Bnei Brak’s deputy mayor, Gedalyahu Ben Shimon, lambastes the apparent cabinet decision to ease some restrictions on the city, but not all, by saying the lockdown had “utterly failed” and claiming the re-installation of checkpoints was “only to appease anti-Haredi elements.”

“We call on the ministers not to give in to cheap populism but carry out real steps to evacuate the sick from the city,” he says in a statement. “That is the only efficient solution at this time.”

Ministers confirm Bnei Brak rules eased, Jerusalem neighborhoods on lockdown

The government confirms it approved a decision to designate Bnei Brak and parts of Jerusalem as a “restricted area,” a move that relaxes some rules in the Tel Aviv suburb.

For Bnei Brak, the decision — in force until April 20 — means all lockdown rules are eased, with the exception of public transportation, which remains banned in the city.

Bnei Brak commits to sending 700 residents sick with the virus to isolation hotels.

For Jerusalem, neighborhoods that were placed on lockdown before the final days of Passover will remain closed off from the rest of the city until April 19, with exceptions made for those going to work.

The decision goes into effect at 6 p.m.

Health Ministry: 9,269 virus tests performed Wednesday

The Health Ministry says 9,269 coronavirus test were administered on Wednesday, as officials seek to raise the testing figures to 10,000 daily.


Health Ministry chief, Kahlon said to fight over Bnei Brak decision

Finance Minister Moshe Kahlon sparred with Health Ministry director general Moshe Bar Siman-Tov over the easing of restrictions on Bnei Brak, warning it was a “gamble” that was unsubstantiated by the data on the coronavirus spread in the city.

“Why don’t we open up the whole country then, why just Bnei Brak,” Kahlon is quoted saying by Channel 12.

“The Bnei Brak municipality is working efficiently and appropriately,” responds Bar Siman-Tov.

“But what are the figures? Based on what? We are taking a gamble here,” says Kahlon.

“It’s not a gamble, they are operating correctly and we must accommodate them,” the Health Ministry director responds.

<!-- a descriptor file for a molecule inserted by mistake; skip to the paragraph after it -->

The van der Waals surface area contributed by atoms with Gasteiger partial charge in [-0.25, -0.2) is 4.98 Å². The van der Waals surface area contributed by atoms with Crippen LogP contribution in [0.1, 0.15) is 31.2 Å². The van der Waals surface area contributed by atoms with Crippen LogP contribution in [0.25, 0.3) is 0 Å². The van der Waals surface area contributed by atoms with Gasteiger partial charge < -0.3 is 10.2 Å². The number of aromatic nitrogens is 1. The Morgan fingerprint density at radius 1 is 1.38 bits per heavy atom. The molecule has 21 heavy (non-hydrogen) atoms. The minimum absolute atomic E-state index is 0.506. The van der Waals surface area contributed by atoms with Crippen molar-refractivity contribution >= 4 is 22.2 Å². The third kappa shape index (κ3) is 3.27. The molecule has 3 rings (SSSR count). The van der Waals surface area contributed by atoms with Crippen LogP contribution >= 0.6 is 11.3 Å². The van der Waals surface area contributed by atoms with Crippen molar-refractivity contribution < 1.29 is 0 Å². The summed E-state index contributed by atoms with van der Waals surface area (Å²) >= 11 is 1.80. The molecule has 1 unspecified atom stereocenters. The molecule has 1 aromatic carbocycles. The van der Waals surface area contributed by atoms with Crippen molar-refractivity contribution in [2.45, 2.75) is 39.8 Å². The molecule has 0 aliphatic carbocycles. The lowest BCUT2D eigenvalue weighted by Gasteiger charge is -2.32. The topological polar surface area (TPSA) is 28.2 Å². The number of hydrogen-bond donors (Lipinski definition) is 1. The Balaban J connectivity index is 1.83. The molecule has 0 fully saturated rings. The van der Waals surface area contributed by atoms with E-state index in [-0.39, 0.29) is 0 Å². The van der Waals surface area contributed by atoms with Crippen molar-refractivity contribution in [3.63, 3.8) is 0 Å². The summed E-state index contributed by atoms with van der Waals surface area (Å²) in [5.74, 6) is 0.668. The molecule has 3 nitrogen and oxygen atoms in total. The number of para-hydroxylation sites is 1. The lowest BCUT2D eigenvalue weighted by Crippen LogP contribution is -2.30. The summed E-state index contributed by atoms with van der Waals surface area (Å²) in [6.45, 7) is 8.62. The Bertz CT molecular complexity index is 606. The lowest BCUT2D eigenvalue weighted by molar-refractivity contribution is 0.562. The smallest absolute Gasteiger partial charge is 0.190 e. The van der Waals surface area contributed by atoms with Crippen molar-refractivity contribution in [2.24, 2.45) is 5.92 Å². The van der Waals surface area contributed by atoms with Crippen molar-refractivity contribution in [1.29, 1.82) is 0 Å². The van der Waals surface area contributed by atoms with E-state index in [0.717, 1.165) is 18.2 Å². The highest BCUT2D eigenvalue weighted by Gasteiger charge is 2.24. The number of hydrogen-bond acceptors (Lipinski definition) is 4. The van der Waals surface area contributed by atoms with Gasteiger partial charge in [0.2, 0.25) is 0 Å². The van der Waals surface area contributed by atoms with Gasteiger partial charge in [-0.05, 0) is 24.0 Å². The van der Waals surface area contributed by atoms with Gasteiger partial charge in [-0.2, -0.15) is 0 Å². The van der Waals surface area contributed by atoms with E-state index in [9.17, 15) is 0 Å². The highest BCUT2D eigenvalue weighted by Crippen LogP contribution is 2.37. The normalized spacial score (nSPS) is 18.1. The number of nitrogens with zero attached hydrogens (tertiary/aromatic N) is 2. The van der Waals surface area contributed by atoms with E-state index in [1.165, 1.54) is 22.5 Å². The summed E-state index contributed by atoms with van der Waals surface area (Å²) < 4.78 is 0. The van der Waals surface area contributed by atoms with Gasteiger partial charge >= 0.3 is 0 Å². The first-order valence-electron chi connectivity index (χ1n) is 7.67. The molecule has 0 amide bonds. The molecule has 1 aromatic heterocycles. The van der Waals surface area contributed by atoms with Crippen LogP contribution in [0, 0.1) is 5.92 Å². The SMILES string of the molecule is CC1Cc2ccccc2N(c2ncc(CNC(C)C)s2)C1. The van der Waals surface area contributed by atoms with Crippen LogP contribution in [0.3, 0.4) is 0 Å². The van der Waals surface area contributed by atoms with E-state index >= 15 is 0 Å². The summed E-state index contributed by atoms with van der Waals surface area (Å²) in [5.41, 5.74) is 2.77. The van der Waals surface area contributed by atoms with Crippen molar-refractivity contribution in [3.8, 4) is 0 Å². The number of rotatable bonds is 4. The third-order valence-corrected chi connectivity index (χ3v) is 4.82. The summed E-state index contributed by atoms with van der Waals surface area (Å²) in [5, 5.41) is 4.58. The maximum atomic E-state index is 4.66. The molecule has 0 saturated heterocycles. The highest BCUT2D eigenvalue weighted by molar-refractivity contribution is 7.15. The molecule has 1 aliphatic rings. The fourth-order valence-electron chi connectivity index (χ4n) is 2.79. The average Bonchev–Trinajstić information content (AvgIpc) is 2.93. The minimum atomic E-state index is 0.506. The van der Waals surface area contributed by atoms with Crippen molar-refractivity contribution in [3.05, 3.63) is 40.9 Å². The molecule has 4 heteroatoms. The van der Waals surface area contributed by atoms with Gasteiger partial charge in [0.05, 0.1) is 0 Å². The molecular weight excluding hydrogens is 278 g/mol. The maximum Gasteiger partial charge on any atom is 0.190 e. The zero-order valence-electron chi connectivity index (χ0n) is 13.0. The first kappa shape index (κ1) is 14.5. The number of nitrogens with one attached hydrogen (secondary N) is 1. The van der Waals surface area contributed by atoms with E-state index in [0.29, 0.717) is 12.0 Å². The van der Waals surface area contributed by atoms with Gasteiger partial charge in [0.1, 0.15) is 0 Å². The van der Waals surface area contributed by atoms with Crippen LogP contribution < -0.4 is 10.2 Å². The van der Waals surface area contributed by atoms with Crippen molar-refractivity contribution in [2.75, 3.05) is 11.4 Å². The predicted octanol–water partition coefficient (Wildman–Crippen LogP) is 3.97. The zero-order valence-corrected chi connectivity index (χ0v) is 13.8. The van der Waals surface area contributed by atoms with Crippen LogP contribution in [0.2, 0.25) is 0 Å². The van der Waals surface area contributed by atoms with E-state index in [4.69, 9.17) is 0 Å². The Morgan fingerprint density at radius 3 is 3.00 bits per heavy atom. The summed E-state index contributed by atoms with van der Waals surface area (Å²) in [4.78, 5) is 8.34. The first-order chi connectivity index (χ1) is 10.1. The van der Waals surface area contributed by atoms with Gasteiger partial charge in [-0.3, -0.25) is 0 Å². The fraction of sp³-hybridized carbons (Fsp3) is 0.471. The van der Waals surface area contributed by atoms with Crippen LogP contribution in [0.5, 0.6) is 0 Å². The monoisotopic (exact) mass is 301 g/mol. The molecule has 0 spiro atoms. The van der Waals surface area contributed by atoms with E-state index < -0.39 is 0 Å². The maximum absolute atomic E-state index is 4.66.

The TV network says Defense Minister Naftali Bennett was also opposed to relaxing the rules in Bnei Brak, which ministers ultimately approved.

The report cites unnamed senior officials as saying Health Minister Yaakov Litzman was pushing for relieving the lockdown due to pressure from rabbis and his ultra-Orthodox constituents.

IDF says it’ll investigate large Mimouna party on military base

The Israel Defense Forces says it is investigating a large celebration held last night in the Nahal Infantry Brigade in violation of the military’s social distancing restrictions.

Footage of the event — a celebration of the Moroccan Jewish holiday of Mimouna — that was shared on social media showed dozens of troops dancing and singing in close contact with one another.

The gathering occurred when the brigade’s administrative company entered a tent that had been set up on the base, the military says, noting that the company had been stationed on the base for over 30 days.

“The behavior of the soldiers in the incident in question deviated from the IDF’s restrictions for responding to the coronavirus on military bases,” the military says.

“After the company entered [the tent] the gathering occurred. It was broken up by the unit’s commander, and afterward the rules were clarified [to the soldiers]. The event will be investigated,” the IDF says.

Judah Ari Gross

Negotiators for Likud, Blue and White resume coalition talks

Likud and Blue and White negotiating teams are meeting in a continued effort to forge a unity government deal.

Death toll rises to 142 as man, 85, succumbs to virus

An 85-year-old man dies of the coronavirus in the Meir Medical Center in Kfar Saba, bringing the national death toll from the pandemic to 142.